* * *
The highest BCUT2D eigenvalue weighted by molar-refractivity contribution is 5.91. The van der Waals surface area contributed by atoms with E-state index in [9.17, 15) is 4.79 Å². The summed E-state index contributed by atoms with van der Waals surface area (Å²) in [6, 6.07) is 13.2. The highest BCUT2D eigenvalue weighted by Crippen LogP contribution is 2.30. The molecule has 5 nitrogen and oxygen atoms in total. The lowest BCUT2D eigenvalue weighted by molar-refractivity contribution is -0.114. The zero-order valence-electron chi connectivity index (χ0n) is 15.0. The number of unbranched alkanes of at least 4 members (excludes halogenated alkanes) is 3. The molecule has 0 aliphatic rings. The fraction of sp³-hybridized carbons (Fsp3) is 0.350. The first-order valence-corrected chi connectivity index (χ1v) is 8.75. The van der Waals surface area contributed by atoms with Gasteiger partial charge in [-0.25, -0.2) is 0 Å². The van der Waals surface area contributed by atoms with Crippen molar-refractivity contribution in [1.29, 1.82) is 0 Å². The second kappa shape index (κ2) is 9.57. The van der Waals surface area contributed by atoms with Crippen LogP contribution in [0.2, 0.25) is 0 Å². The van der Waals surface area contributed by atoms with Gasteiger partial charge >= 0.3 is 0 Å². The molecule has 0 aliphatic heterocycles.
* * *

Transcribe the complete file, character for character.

The highest BCUT2D eigenvalue weighted by molar-refractivity contribution is 5.91. The van der Waals surface area contributed by atoms with E-state index in [9.17, 15) is 4.79 Å². The summed E-state index contributed by atoms with van der Waals surface area (Å²) in [6, 6.07) is 13.2. The highest BCUT2D eigenvalue weighted by Crippen LogP contribution is 2.30. The molecule has 5 nitrogen and oxygen atoms in total. The lowest BCUT2D eigenvalue weighted by molar-refractivity contribution is -0.114. The zero-order valence-electron chi connectivity index (χ0n) is 15.0. The number of unbranched alkanes of at least 4 members (excludes halogenated alkanes) is 3. The molecule has 0 aliphatic rings. The fraction of sp³-hybridized carbons (Fsp3) is 0.350. The first-order valence-corrected chi connectivity index (χ1v) is 8.75. The van der Waals surface area contributed by atoms with Gasteiger partial charge in [-0.25, -0.2) is 0 Å². The van der Waals surface area contributed by atoms with Crippen molar-refractivity contribution in [1.29, 1.82) is 0 Å². The second kappa shape index (κ2) is 9.57. The van der Waals surface area contributed by atoms with Crippen LogP contribution in [0.2, 0.25) is 0 Å². The van der Waals surface area contributed by atoms with Gasteiger partial charge >= 0.3 is 0 Å². The molecule has 0 aliphatic heterocycles.